By Daniel Luban
The images coming out of Iran in recent days have spoken for themselves, and I don’t have much to add to what others have said. It is nearly impossible for anyone — let alone an outsider half a world away — to predict what the outcome of the protests will be.
Still, the protests have helped drive home the message that the logic of the democracy issue is distinct from the logic of the nuclear issue. While hawks in the U.S. and Israel have been more than happy to clothe themselves in the moral legitimacy of the protesters to build support for taking a harder line with Tehran, all indications are that their ultimate goal — a military attack against Iranian nuclear facilities — would prove disastrous for the nascent democracy movement.
Jeffrey Goldberg notes that there are “two clocks” governing the democracy and nuclear issues, writing: “It would be best for everyone if the people of Iran could triumph over their oppressors before the regime goes definitively nuclear. The peace of the world may depend on this.” What he fails to note, however, is that these clocks do not exist in a vacuum. The path that the West takes on the nuclear issue has enormous ramifications for the success or failure of the protesters.
Moreover, the really salient “nuclear clock” does not concern Iran’s march to the bomb — U.S. intelligence estimates that Iran would not have the capacity to produce highly enriched uranium until at least 2013, if it even chose to do so — but rather the West’s march to war. In the next few months, the Obama administration is sure to come under enormous pressure either to launch a military attack or to acquiesce to an Israeli attack; such an attack would be likely to set back the “democracy clock” significantly, and perhaps even snuff out the Green Movement entirely. Our capacity to harm the protesters, in other words, seems to be fair greater than our capacity to aid them. And the disjuncture between the “two clocks” has rarely been as striking as at the present — for just as the democracy protests appear to be cresting, the push for war in the U.S. is escalating significantly in its own right.
As noted, it is difficult to judge the democracy clock with any accuracy, and the Green Movement’s prospects seem to vary on a daily (and even hourly) basis. While I would like to believe that we are witnessing the regime’s death throes, any such optimism must be tempered by the knowledge that the regime’s ability to maintain its power by force might long outlast its popular legitimacy. The protesters’ strength is by all indications much greater than it was even a few days ago. But it also possible that the end result for the near future will be neither all-out victory or defeat, but rather periodic and recurring cycles of unrest and repression.
The Washington clock, however, has been advancing more steadily and inexorably. The hawks’ plan, from the time Obama took office, has been to set a firm deadline for diplomacy (the end of the year or before) at which point the U.S. would move to sanctions. When sanctions failed to show results within a few months (as nearly everyone agrees is likely), the push for war would begin in earnest.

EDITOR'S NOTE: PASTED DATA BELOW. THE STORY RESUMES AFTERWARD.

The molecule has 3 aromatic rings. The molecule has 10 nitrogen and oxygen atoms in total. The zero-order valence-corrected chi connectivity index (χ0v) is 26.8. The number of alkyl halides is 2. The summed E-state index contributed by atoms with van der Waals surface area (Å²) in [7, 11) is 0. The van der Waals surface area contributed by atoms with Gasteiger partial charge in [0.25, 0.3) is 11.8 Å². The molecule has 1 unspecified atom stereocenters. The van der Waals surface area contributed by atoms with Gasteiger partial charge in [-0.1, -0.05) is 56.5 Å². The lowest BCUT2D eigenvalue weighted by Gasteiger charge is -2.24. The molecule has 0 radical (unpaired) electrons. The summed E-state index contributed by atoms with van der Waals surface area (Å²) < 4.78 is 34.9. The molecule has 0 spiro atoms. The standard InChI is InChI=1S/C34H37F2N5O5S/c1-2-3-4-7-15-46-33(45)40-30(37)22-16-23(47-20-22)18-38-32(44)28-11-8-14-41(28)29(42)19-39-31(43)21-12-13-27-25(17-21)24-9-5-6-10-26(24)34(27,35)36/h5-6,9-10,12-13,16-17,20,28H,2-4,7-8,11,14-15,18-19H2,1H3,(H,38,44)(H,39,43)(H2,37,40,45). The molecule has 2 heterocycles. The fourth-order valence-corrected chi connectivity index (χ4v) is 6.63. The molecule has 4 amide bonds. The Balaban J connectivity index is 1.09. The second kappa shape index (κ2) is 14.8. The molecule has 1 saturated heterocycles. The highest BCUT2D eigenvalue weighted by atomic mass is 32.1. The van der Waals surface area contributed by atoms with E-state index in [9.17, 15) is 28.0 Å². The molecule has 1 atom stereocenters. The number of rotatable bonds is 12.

This is the strategy codified in last year’s Bipartisan Policy Center report “Meeting The Challenge,” which Jim aptly described as a “roadmap to war”. The report — signed onto by Dennis Ross, now the Obama administration’s National Security Council point man on Iran — was notable for its apparent insistence that both diplomacy and sanctions were likely to fail, and were therefore worth trying chiefly in order to build international support for an inevitable military attack.
So far, events in Washington have been roughly conforming to the script. Michael Rubin (one of the chief drafters of the BPC report) recently wrote that “over the last year…[the report] seems to be a play-by-play of U.S. strategy toward Iran”. December saw the passage in the House of the Iran Refined Petroleum Sanctions Act (IRPSA), the sanctions bill targeting Iran’s refined petroleum sector that has been the top priority of AIPAC and other hawkish lobby groups. A parallel Senate bill was recently delayed, but appears to be on track for passage early in the new year.
But unsurprisingly, the imposition of sanctions seems only to have whetted, not sated, the hawks’ appetite for war. Alan Kuperman’s long New York Times op-ed from last week urging military strikes (which Jim has already discussed in more depth) was a warning shot, and we can expect more of the same in the months to come. As Marc Lynch writes, “one of the great foreign policy challenges of 2010 is going to be to push back on this mad campaign for another pointless, counter-productive war for the sake of war.”
All this means that 2010 is shaping up to be a very tense year for the Green Movement; it may have to worry not only about the Iranian regime, but also about overenthusiastic or disingenuous “supporters” in Washington and Jerusalem. The democracy clock and nuclear clock have diverged sharply in recent months, and the real question is not whether the Green Movement can triumph before Iran gains a nuclear capability, but whether it can do so before these Western “supporters” deal it a potentially fatal blow.
[Cross-posted at The Faster Times.]
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